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article imageThe IT anomaly in a coronavirus downturn Special

By Tim Sandle     Apr 4, 2020 in Technology
Post-coronavirus, it’s unclear what our world will look like. Many expect IT spending to only increase by 1% in 2020 in response to a coronavirus-fueled recession, but there are also reports that cloud computing services specifically will fare.
The key reason why cloud computing may fare well amidst what many analysts are predicting to be a recession in the Information technology world is because of the rise in remote and home working, as many people practice self-isolation and engage in home working during the coronavirus pandemic. This trend has been signaled in an article published on the website Market Watch.
Whereas other areas of Information Technology are expected to suffer. For example, the International Data Corporation is anticipating a significant slowdown in company spending on hardware during the first half of 2020. Furthermore, with software and services spending will additionally be affected as the crisis reverberates through all sectors of the economy.
Further insights can be gained from lessons drawn from the last major recession in 2008. If the trend from the previous recession hold true, then Managed Service Providers (bodies that remotely manage customer Information Technology infrastructures and end-user systems) now have an opportunity to help companies struggling to maintain their IT infrastructure, security, etc. on tighter budgets, fewer resources and fewer experts on their payroll.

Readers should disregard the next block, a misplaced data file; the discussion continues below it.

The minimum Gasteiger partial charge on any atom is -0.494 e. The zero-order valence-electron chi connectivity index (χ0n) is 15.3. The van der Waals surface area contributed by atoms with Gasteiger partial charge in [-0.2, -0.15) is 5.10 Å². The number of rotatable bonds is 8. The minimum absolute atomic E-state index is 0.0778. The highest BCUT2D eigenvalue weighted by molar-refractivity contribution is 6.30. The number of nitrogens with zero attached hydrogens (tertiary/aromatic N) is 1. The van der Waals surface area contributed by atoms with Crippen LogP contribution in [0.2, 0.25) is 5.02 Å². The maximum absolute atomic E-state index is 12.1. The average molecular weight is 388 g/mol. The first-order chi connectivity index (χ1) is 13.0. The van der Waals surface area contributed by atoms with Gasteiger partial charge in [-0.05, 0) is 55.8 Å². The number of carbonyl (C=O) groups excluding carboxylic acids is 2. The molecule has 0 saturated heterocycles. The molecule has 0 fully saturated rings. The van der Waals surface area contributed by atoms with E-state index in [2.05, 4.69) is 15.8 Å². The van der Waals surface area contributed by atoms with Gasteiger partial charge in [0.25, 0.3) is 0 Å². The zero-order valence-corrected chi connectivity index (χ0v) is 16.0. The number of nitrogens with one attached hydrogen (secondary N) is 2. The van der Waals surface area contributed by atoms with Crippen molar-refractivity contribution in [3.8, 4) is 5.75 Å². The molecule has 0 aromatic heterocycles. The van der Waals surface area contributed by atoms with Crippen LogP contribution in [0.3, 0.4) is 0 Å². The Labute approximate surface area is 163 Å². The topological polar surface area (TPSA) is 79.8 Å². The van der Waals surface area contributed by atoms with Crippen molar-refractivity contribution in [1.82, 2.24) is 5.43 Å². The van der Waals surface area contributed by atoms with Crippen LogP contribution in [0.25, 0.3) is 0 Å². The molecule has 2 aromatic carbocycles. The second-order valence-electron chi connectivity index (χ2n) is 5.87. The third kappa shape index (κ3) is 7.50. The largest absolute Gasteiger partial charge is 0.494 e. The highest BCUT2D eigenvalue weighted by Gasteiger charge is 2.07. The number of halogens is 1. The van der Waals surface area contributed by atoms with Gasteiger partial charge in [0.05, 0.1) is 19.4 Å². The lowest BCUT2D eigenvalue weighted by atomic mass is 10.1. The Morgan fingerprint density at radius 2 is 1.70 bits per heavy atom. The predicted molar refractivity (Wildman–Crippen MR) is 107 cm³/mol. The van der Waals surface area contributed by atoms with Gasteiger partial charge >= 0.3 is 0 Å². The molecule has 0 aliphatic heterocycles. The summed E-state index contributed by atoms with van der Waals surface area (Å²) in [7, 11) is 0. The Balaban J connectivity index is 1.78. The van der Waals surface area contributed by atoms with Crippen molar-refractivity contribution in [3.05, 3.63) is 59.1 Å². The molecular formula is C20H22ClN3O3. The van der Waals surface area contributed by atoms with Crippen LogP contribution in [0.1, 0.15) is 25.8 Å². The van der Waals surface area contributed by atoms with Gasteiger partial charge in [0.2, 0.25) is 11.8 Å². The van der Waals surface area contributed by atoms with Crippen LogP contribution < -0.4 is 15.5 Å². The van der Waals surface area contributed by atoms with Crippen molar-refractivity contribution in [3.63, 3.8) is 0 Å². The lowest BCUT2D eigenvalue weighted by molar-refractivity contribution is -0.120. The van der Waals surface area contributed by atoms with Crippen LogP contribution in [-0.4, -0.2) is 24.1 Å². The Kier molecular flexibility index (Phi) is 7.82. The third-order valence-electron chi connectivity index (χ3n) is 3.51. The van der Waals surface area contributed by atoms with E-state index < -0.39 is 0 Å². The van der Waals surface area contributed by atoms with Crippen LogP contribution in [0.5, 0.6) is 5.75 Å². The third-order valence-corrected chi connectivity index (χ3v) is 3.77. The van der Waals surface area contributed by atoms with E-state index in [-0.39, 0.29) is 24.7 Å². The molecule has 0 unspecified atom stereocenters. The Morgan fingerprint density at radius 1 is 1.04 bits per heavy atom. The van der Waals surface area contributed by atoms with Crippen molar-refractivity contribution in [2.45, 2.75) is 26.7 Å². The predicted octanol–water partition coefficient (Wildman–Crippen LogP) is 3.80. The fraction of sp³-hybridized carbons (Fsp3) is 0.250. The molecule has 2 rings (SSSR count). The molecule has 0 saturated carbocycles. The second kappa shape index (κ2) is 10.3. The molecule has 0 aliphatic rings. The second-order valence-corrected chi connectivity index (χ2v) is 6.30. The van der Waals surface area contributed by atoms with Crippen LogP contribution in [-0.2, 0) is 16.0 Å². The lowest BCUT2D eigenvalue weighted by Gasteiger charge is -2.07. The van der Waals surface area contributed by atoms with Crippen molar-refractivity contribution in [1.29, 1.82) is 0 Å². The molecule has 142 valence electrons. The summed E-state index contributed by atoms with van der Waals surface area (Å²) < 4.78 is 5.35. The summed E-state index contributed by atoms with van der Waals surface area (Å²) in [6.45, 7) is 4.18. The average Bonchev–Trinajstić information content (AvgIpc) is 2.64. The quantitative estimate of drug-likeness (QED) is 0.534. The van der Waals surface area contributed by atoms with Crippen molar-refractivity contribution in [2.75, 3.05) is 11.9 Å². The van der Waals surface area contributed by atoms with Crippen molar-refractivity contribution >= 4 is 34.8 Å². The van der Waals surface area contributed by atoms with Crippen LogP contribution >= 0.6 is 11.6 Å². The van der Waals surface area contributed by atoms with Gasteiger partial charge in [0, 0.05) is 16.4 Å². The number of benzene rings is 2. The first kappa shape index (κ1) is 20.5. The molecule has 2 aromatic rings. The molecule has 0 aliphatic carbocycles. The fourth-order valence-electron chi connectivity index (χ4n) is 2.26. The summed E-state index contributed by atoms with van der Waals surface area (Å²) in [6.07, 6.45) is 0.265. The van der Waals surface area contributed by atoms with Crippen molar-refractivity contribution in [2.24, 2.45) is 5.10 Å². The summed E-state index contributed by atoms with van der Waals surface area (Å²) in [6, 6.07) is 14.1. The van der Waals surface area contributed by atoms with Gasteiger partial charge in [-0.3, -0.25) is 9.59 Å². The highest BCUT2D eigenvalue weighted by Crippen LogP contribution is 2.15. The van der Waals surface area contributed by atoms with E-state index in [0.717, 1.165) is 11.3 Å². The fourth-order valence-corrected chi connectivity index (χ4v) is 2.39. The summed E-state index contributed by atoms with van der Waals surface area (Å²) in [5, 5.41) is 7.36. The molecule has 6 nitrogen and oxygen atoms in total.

This trend seems likely, according to Jim Lippie, GM of partner development at Kaseya (an IT Infrastructure management solutions provider), who has notified Digital Journal about these trends impacting on the Information Technology industry.
Lippie tells Digital Journal that, unlike many other parts of the Information Technology industry, Managed Service Providers are poised to thrive during an economic downturn. In normal times, they free up time for IT admins by taking care of administrative work, but in dire times like these, they evolve into a nearly 24/7-available IT team. And with a 40 percent increase of cyber attacks in the past two months, small businesses cannot afford to overlook the need to beef up their Information Technology support.
This is because, Lippie expands, during economic downturns, Managed Service Providers ensure companies can maintain vital operations and architecture, even as their internal IT team freezes new hiring or cuts back on extraneous projects. We saw this play out during the Great Recession when virtually no business could escape its far-reaching and sometimes devastating effects — no business, that is, except Managed Service Providers. In fact, Managed Service Providers business expanded during the last recession, in 2008-09, and this area is projected to do so again during these uncertain times.
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